Throughout the 1950s and '60s, Farber continued to make advances in cancer research, notably the 1955 discovery that the antibiotic actinomycin D and radiation therapy could produce remission in Wilms' tumor, a pediatric cancer of the kidneys. And it was during this period that he took his persuasive powers to a national stage.
Beginning in the early 1950s, and continuing until his death in 1973, Farber became a star presenter at Congressional hearings on appropriations for cancer research. Animated, with a flair for the dramatic anecdote and poignant case history, Farber made a compelling speaker. He was not given to understatement or half-hearted vagueness.
"He would tell the senators and representatives that a new treatment looks so promising that an investment of federal support was crucial to bringing down the death rate from cancer," said Emil Frei III, M.D., who became Institute director upon Farber's death.
"He was a medical diplomat," according to Farber's brother Darwin. "He saw that if cancer was going to be conquered, it would require a concerted national effort and a major funding commitment by Congress."
He was startlingly successful. With Mary Woodard Lasker, a longtime advocate of biomedical research, famed surgeon Michael DeBakey, Senator Lister Hill of Alabama and Congressman John Fogarty of Rhode Island, Farber led a massive expansion in federal spending for cancer research.
Between 1957 and 1967, the annual budget of the National Cancer Institute, the government's primary funder of cancer research, jumped from $48 million to $176 million.
Meanwhile, Farber was working to expand the Institute's clinical services to adults. "Dr. Farber would say that, in cancer, the child is the father to the man," Frei remarked. "Progress in cancer research at the clinical level almost always occurs in pediatrics first. Many of the treatments we now have for adults are based on what we learned with pediatric patients."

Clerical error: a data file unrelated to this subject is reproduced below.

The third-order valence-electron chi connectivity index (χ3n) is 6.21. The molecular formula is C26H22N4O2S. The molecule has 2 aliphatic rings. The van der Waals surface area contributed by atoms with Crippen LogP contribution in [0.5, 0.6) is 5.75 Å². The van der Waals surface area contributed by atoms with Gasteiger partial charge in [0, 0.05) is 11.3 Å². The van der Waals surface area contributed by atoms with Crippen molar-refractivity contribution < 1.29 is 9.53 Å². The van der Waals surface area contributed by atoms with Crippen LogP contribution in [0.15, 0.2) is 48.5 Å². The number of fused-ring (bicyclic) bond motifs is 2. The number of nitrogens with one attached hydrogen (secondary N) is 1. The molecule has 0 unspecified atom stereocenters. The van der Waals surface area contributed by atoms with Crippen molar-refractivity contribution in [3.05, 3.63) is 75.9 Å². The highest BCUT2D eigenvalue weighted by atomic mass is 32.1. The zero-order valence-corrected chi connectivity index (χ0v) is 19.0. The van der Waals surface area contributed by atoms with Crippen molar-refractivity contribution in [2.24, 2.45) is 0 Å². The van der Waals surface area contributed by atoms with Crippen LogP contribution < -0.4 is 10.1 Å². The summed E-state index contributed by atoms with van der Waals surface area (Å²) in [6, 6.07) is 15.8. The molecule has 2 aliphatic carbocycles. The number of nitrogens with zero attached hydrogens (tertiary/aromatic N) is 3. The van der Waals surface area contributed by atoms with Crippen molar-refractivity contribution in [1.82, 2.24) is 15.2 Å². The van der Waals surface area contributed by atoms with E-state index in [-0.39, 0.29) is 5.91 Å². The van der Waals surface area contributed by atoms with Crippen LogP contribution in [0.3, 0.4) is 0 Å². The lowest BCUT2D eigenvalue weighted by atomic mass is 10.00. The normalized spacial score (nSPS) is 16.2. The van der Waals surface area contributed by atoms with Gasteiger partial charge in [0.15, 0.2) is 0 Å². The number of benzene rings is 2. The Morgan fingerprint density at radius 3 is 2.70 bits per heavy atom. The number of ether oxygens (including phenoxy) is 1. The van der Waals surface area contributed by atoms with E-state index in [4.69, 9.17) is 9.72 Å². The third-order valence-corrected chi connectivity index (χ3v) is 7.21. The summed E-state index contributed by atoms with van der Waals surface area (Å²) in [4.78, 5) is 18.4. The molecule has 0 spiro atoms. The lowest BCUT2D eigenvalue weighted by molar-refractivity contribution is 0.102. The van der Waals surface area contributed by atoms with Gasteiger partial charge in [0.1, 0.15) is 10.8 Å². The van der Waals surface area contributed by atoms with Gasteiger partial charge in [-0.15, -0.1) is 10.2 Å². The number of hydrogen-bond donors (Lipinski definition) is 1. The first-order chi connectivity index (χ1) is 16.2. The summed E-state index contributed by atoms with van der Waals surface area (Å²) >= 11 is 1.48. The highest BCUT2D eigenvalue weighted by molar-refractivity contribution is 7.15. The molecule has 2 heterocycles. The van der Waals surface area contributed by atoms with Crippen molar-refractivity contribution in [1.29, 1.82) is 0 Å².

In 1969, the Institute's charter was expanded to provide services to patients of all ages. Farber was unsuccessful in his effort to recreate at Brigham and Women's Hospital an adult version of the cancer inpatient unit he'd built at Children's Hospital, so he opened one at the Institute itself. (Dana-Farber's inpatient beds moved to Brigham and Women's Hospital in 1997.)
Farber was always reluctant to forecast a date by which cancer would be cured. "Any man who predicts a date for discovery is no longer a scientist," he said in a 1971 newspaper article. "We have a solid basis of accomplishment in research and treatment to permit controlled optimism and expectation of rapid progress."
His carefully chosen words belie the fact that the "cure date," whenever it comes, was brought immeasurably closer by the accomplishments he made.
Sidney Farber, MD, establishes the Children's Cancer Research Foundation, now Dana-Farber Cancer Institute, introducing the first research program in chemotherapy for children with cancer.
The Variety Club of New England organizes a radio broadcast from the bedside of a young leukemia patient named "Jimmy" as he is visited by members of the Boston Braves baseball team, owned by Lou Perini. Contributions pour in to buy Jimmy a television set on which to watch the Braves, launching the Jimmy Fund.
Dana-Farber Cancer Institute is incorporated in the Commonwealth of Massachusetts as Children's Cancer Research Foundation, Inc.
Construction of the four-story Jimmy Fund Building in Boston’s Longwood Medical Area is completed. In 1958, the building is expanded to eight floors to house research facilities and is renamed the Jimmy Fund Research Laboratories.
The Boston Red Sox, thanks to team owners Tom and Jean Yawkey, designate the Jimmy Fund as the team's official charity when the Boston Braves move to Milwaukee.
The Massachusetts Chiefs of Police Association designates the Jimmy Fund as its official charity.
The Charles A. Dana Foundation makes the first of several major grants to the Children's Cancer Research Foundation.
The 1967 Red Sox "Impossible Dream Team" votes to give the Jimmy Fund a share of its winnings from the World Series.
The Institute's charter is expanded to provide services for both adults and children with cancer.
Dana-Farber receives federal designation as a regional comprehensive cancer center.
Dr. Farber dies.
The Children's Cancer Research Foundation is renamed the Sidney Farber Cancer Center in honor of its founder. Two years later, the name is again modified, becoming the Sidney Farber Cancer Institute.
The all-volunteer Friends of Dana-Farber Cancer Institute is established to raise funds through special events, provide services to Institute patients and sponsor public education programs.
Institute President Baruj Benacerraf, MD, receives the Nobel Prize for work that unveiled the genetic underpinnings of the human immune system.
The Pan-Massachusetts Challenge is founded. This two-day, 192-mile Sturbridge-to-Provincetown ride has grown into the Jimmy Fund's single largest fundraising event.